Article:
Wednesday Paul couldn't go with me to the dentist so I had to ride up on the bus alone.
We had it planned that I would travel back by taxi. I was not looking forward to the travel or the dentist appointment as the previous visit had been so very difficult. On that return journey I was reeling with pain and nausea, and bleeding badly-the ride back on the bus was a nightmare and the walk home wasn't any better. The wind howled louder than I did, and it was so cold it took me three days to warm up!
So Wednesday afternoon, trembling and faintly nauseous already, I managed to get myself onto the correct bus and purchase a ticket for the next village up. I arrived in time, bought some paper towels and persuaded the clerk to give me an extra bag (to spit blood out into, I just knew I was going to be in rough shape). I got into the dentist office and waited to be called, by which time I was shaking so badly I worried I would throw off the dentist aim!
Suffice it to say this appointment was considerably nicer than the last one. I rode the bus home, no trouble; walked home, no trouble. Sat up in bed the rest of the evening, and only needed aspirin to cope with the pain. Yesterday I didn't need anything and had to remind myself I'd had two teeth pulled.
I was so sick the time before that for the first time in my life I was afraid to go to the dentist. However I only lost two teeth instead of the four the dentist had planned on taking. Oh yes, I am happy!
Re the mass transit in our little corner of the Kingdom: it's very nicely done. Quite unlike the chicken buses in Central America, the only animals allowed on the bus are domestic ones with vax tags and they must be restrained by either cage or leash. Music may be enjoyed only via headphones, people say please and thank-you, and even the school children try to behave. This was my first bus journey alone and it went so well that I am sure I could get myself to Dundee if I wanted to go alone (a distinct possibility, they have fabric shoppes in Dundee!) I felt strange, though, this was the first time ever that I have taken public transportation in a foreign country, it was a bit scary. Because even though we have a somewhat common language, there are differences and I worried I would do or say the wrong thing. But I got there and back, and am feeling able to wander a bit on my own now. It's a really wonderful feeling. I don't feel up to trying to drive-it really is confusing, this driving on the left, and the roundabouts are very intimidating!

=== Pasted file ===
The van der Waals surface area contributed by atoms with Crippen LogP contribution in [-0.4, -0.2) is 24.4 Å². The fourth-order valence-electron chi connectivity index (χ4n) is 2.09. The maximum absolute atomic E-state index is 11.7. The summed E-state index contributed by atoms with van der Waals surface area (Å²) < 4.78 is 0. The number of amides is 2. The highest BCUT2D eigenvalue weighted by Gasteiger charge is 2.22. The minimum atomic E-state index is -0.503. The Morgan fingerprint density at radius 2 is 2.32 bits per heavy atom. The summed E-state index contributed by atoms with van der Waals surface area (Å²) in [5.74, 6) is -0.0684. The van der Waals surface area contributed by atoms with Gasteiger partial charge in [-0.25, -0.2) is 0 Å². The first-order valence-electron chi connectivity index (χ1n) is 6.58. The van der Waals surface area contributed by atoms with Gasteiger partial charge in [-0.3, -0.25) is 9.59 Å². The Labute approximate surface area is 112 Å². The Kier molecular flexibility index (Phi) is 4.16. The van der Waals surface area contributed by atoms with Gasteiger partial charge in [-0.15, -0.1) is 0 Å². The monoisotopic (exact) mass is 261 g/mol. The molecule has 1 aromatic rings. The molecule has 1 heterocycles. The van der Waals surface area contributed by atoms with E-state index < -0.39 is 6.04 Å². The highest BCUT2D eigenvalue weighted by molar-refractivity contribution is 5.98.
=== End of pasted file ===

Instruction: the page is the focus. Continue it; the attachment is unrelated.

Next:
Paul couldn't go with me to the dentist Wednesday because he had to be home to accept two different shipments. One was my e-cigarette, something my son tried to get me to try while I was visiting in the States this past spring. I was so sick then I couldn't get the research done (heh, I was so sick I could barely move, my grandson must think I'm a real lump) but I've been doing the research and have found the right brand. We ordered it Tuesday afternoon and it was delivered Wednesday while I was at the dentist. As soon as the wounds heal I will be able to try it-REALLY looking forward to not being a smoker. I plan to cut down on strengths to the zero nicotine atomiser-yippee, all the things I enjoy about smoking with none of the nicotine. I feel like a winner already because all of the chemicals have been eliminated with the atomisers from the e-cigarette company, though. But I am really looking forward to being a total quitter and I think the e-cigarette is the way to go for me.
And we have a working, licensed TV in our house. A 22" colour TV was scheduled for delivery while I was at the dentist and Paul had to be here to sign for it. The license was paid for Wednesday night, the aerial installer arrived yesterday afternoon, and we were watching FreeView by 1530hrs.